Finding Strength in my Pack

Today is my Runiversary. I started running in late December 2015-early January 2016, but the 2016 Shamrock 8K was my first race. I was freakin terrified and SO overwhelmed. The expo and bib pick up had my stomach in knots. The day of the race I thought I was going to lose my breakfast before getting out of the car. I wasn’t a “real” runner. I hadn’t even trained outside. What if I was last? What if I didn’t have the right clothes? What if I hurt myself? What if someone saw me for the fraud I thought I was? I don’t even remember what corral I was in, but I even had anxiety about if that is the corral I should really be in. I was kind of a wreck.

There was no one waiting for me at the finish line. There was no one checking in on me in the morning to make sure I got to the starting line. I only had my friend Amanda several states away in a different time zone trying to calm my nerves. Ultimately, I was on my own. (I did finish. I was not wearing enough layers. I probably should have trained a little more. At the end of the day I did finish though, and I had tears as I crossed my first finish line.)

Fast forward one year and almost 20 races later- I found myself preparing for the same race.

This year was different. I didn’t just have a few people supporting me. I had a whole Wolf Pack behind me. I had a group text blowing up my phone at 5am. When I crossed the start I had my pace family standing in the cold cheering for me. I spent the race waving to my team members on the course with my friend and pace-teammate Cindy by my side every step of the way. We even crossed the finish line putting on a show for the race photographers skipping across the finish. For the first time I heard my name as I was about to cross the finish line, not from an announcer, but from my coach. I have never had any non-running friends or family come support me at one of my races. I am struggling to find the words for how much today meant to me.

The reason I am losing sleep is because I have to get out some nervous energy about the half marathon tomorrow. I am pretty terrified. Wind chill in the 30s. Rain the whole time. Gusts of wind up to 40mph. I mean COME ON!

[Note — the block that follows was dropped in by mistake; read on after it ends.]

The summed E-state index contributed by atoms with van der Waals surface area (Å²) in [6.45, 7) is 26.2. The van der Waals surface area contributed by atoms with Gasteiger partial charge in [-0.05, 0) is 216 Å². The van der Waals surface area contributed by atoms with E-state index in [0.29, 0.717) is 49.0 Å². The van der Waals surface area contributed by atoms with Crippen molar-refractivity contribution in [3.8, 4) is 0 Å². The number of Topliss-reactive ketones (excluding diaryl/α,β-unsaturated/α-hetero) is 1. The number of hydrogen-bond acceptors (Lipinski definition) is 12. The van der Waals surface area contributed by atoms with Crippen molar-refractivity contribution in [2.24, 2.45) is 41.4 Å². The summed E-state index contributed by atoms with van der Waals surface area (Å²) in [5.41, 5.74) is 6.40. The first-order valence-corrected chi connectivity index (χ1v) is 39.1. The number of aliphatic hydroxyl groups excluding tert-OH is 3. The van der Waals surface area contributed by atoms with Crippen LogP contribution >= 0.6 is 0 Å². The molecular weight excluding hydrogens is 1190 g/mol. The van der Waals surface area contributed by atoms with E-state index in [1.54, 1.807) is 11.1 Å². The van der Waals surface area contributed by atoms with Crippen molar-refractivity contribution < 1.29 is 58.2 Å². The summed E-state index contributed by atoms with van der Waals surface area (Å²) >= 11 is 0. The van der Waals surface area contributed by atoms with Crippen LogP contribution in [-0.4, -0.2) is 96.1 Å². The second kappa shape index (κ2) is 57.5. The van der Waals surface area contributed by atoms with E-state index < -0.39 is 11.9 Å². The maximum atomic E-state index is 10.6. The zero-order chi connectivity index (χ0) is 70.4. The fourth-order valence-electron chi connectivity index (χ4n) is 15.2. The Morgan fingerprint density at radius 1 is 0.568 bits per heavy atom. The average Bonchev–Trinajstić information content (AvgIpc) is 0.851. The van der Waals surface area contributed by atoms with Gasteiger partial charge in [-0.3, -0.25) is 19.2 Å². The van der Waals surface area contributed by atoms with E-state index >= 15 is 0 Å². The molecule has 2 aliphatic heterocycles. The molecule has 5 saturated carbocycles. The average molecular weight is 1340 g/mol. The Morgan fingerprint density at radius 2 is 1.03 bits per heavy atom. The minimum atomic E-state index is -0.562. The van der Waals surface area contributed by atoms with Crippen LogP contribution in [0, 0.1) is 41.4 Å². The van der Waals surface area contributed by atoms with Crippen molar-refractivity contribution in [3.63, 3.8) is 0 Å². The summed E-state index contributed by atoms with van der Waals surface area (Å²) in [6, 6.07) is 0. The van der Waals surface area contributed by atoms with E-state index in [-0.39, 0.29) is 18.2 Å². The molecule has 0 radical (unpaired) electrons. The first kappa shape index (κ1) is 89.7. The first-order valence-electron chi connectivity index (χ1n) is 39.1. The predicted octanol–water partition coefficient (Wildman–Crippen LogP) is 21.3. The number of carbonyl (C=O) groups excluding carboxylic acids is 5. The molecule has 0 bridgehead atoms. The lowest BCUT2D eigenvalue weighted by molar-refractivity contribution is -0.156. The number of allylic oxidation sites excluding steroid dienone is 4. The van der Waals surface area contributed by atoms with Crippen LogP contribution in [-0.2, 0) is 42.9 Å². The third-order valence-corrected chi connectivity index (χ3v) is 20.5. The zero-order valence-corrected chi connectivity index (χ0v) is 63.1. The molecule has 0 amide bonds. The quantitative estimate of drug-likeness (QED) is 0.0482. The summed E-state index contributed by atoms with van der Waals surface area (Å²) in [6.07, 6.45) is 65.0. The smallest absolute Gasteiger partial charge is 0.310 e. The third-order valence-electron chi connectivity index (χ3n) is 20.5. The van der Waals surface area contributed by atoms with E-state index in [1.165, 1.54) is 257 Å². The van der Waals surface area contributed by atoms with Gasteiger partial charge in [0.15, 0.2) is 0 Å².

I have been a roller coaster of emotions about tomorrow. I am nervous and anxious. The number one thing keeping me from freaking out too much is thinking about my team. Knowing that tomorrow isn’t about a personal best, it is about finishing what each one of us started 16 weeks ago. I have so much confidence knowing that I will not be alone.

Walking around one year ago I questioned what everyone else knew that I didn’t. Today (and throughout the last few months) my Facebook has been flooded with with advice and encouragement that money can’t buy. I know I will not be blindsided tomorrow. I know what I am about to face. I know it will not be easy. I know it may not be fun. I know it may hurt. I know that it is temporary. I know that I will not be alone. I will have the support of my dear Team Fearless and my Wolf Pack. We started this together and we will all finish this together. I am so excited to celebrate the end of an incredible training season with my J&A family. The clock doesn’t matter tomorrow. The team is what matters tomorrow.

Bart Yasso reminded us that we have done the training and the race is just the celebration. He praised our team for having a positive impact on the running community. When I started this team I had no idea that this team would have such a positive impact on my life.

I went in to this week confident in the PR I will have tomorrow. As the race got closer the weather got worse. I am at peace with whatever happens tomorrow. The time doesn’t matter under these circumstances. What matters is I am getting up and getting out there. What matters if the journey and the non-running takeaways I have gained this season. What matters is the friendships I have made. I am lucky for every opportunity I have  to support each member of the team the same way they have all supported me. Some of us are running the full marathon and some of us the half marathon. The distance doesn’t matter. The pace doesn’t matter. The support and encouragement we give each other is what matters. What matters is there will be more races, I am strong, I am healthy.

Now I am excited about tomorrow. Come what may. I will control what I can control and accept what I cannot. I am strong. I am Team Fearless. I am not alone.

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